Kitchen and laundry appliances consume about 20 per cent of a home's energy. Factor in water needs and it is clear that selecting the efficient models is a smart investment.
Choosing your household appliances carefully, by making sure they're as energy and water efficient as possible, is one of the most effective routes to living sustainably.
"Appliances have improved greatly in recent years, with energy consumption decreasing significantly in some categories," says Paul Myors, energy-efficiency expert for Ausgrid. "We're also fortunate to have a simple energy-star labelling system in Australia."
Should you be in the market for a fridge or freezer you can assess the energy-star rating of the products you're considering. With washing machines or dishwashers, the energy stars can be weighed up alongside the Water Efficiency Labelling and Standards (WELS) rating.
"Things get trickier when you're buying appliances that are not energy rated," says kitchen designer Druce Davey of Greener Kitchens, "but knowing a few rules of thumb will help you make the most efficient choice."
In Australia, ovens are not subject to an energy rating. "I suspect there may not be that much variation between the energy usage of electric ovens of the same size, which means a star-rating system isn't appropriate," says Myors.
The majority of Australian households rely on electricity for cooking, he says, however gas is better for the environment. "Gas creates fewer greenhouse emissions than electricity sourced from coal-fired power stations."
Davey says he always advises clients to check if models have a European rating. "European Class A rating is a great indication of energy efficiency."
If you're opting for an electric oven, choose a model that's fan-forced – they are 30 per cent more efficient than conventional ovens, says Sharon Hamilton of eco-friendly building and interior design service Your Abode. "Check for good insulation and door glazing because this will improve an oven's efficiency."
Like ovens, cooktops are not energy-star rated. "Gas and induction cooktops are the best choices for the environment," says Myors. "Gas, because it's a cleaner energy source than electricity, and induction, because it's a fast and efficient means of cooking."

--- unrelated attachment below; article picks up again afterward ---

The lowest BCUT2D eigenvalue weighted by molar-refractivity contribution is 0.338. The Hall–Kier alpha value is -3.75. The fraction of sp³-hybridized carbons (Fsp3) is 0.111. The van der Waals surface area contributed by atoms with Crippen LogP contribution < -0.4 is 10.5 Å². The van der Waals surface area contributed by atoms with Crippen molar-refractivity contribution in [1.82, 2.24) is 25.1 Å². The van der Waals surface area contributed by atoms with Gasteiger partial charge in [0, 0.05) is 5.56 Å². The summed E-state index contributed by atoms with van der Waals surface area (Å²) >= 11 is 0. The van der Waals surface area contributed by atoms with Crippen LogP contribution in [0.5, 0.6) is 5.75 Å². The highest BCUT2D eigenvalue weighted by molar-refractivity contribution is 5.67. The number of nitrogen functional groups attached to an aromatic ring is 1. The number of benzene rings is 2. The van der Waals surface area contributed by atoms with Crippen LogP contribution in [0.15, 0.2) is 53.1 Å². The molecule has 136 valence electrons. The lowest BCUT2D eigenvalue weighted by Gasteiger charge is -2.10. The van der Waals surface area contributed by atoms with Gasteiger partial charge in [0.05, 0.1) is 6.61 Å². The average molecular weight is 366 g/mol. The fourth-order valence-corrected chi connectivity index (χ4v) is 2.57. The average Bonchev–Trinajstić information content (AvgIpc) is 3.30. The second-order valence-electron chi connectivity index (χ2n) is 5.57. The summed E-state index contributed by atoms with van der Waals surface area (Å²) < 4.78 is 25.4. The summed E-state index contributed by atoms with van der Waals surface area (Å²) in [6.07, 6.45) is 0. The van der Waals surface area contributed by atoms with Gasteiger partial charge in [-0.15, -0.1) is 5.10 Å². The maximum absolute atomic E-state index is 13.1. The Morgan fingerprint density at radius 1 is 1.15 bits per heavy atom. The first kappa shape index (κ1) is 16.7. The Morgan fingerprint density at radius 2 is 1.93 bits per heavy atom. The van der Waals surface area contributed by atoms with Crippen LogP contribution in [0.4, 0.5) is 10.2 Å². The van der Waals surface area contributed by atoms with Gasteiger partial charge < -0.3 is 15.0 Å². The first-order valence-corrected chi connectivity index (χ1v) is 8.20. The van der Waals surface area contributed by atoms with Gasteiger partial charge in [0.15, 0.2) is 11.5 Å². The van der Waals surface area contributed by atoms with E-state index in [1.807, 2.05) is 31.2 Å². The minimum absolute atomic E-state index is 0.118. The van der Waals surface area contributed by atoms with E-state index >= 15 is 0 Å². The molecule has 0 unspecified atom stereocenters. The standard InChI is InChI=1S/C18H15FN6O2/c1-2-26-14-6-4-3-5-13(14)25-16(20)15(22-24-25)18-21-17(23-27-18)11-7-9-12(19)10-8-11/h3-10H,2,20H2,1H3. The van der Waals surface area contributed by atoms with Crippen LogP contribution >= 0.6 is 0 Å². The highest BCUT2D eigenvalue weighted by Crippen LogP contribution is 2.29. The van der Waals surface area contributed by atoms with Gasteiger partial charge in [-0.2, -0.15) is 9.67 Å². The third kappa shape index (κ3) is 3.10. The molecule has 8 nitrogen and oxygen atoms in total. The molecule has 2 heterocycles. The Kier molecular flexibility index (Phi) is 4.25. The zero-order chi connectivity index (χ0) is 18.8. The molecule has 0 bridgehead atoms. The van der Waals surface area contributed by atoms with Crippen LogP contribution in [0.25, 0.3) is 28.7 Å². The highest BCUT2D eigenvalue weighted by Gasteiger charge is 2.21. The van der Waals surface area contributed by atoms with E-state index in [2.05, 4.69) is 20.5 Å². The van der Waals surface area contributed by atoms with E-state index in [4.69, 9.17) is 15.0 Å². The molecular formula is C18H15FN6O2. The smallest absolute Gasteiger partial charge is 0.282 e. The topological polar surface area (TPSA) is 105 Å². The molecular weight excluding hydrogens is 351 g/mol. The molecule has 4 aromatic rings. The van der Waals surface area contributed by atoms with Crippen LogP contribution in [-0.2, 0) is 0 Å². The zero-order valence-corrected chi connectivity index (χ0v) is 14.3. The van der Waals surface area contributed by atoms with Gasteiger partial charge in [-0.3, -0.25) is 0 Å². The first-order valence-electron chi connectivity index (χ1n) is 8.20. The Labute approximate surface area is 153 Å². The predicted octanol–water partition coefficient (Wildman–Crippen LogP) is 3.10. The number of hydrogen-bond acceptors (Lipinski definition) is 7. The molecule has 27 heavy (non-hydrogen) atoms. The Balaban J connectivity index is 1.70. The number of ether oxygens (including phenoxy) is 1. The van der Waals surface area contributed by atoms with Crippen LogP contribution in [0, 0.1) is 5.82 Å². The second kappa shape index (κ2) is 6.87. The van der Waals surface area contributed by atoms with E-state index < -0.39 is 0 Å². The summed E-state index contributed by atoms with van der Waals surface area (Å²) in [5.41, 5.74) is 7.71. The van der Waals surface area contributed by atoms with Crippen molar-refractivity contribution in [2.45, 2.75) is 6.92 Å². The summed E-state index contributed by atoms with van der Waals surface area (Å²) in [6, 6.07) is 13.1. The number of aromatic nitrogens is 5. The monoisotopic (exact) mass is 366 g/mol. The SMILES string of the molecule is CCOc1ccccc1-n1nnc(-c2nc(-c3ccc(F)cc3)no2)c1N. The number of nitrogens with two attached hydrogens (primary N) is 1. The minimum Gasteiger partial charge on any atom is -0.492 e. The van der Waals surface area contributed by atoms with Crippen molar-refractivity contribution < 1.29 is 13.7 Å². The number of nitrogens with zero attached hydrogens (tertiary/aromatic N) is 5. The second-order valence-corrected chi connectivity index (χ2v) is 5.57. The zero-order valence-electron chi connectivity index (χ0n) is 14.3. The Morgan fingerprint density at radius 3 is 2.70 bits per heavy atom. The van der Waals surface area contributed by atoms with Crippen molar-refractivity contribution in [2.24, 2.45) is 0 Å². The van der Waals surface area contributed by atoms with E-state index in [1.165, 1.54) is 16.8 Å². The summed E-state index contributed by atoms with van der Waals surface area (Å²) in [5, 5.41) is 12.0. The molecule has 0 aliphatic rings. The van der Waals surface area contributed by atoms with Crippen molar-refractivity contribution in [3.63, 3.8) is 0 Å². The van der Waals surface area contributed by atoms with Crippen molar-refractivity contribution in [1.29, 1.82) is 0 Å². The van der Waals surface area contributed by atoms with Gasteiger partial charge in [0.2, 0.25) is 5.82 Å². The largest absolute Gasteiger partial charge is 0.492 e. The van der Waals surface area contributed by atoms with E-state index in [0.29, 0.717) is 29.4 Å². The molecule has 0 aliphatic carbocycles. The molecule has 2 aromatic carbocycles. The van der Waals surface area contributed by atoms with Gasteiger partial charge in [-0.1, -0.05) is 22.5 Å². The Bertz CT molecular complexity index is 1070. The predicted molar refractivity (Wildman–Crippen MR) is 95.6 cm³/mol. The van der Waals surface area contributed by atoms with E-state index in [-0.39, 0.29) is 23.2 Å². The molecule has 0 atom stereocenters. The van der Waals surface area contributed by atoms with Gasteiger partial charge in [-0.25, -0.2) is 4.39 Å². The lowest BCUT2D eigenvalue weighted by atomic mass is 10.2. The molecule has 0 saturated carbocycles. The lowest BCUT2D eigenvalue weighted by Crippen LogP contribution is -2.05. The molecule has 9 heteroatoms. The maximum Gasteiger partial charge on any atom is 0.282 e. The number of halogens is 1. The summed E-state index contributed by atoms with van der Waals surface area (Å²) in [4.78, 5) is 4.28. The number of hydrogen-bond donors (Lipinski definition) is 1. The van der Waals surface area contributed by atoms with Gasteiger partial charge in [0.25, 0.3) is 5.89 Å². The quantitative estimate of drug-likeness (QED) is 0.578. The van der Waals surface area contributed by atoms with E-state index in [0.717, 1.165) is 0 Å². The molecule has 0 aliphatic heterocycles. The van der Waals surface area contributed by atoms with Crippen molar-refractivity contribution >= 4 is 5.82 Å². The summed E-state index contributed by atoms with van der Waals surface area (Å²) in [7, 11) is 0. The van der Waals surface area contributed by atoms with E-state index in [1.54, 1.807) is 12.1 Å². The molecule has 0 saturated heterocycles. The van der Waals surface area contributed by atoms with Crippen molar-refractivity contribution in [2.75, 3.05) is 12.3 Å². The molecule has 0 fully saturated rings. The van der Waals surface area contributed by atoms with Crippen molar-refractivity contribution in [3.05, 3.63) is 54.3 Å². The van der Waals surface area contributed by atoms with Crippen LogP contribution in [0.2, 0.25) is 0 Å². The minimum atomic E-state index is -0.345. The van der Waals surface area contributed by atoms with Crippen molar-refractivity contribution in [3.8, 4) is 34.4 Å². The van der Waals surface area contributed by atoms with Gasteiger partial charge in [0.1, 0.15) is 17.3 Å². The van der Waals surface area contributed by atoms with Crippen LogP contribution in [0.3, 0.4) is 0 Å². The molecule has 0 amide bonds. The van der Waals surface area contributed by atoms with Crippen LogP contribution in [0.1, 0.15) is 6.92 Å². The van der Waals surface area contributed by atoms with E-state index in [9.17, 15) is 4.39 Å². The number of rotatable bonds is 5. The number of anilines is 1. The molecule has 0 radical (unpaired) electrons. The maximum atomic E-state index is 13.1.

Induction cooktops react directly with the base of ferrous (iron-based) cookware – meaning that the heat-up time is rapid. Manufacturers of gas cooktops are aware of the need to compete with induction on efficiency terms. Smeg, for example, recently released a gas cooktop with vertical flame burners, which are more energy efficient than conventional 'flower' gas burners that can lose 60 per cent of their energy in the burning process.
Why use induction?
"Induction cooktops use about half the energy of gas and 65 per cent less than electric cooktops," says Thorsten Kissel, Product Manager, Food and Beverage Preparation for Miele Australia. They're more energy efficient due to a faster heat-up time and direct application of energy, he says. "An induction cooktop will bring one litre of water to the boil twice as fast as one using electricity or gas. With induction, heat is created in the pan base, cutting out the step of warming a hot plate before heating the pot."
Beyond the stars
When appliances are rated it's easy to compare efficiencies – but there is more to consider, says Davey. "Think about the materials or refrigerants used, whether the product is earmarked for recycling, and the 'deeper green' issues of whether or not the company you're about to spend your money with is a responsible corporate citizen."
Buying the most efficient appliances you can afford is an effective way to cut your energy consumption. "It's a small but empowering means of doing your bit for the environment," adds Davey.
Another green idea
Send old mobile phones, batteries and chargers to MobileMuster for recycling before September 30 and they'll donate up to $50,000 worth of grants to Landcare and Coastcare groups.
Australia's energy rating website provides an easy way to search for and compare the energy efficiency of appliances. Australians are keen to access this information: there were 1.2 million visits to the site between July 1, 2009 and June 30, 2010. In April 2010 the labelling program changed from a six-star to a 10-star rating system to set the benchmark higher for appliance manufacturers.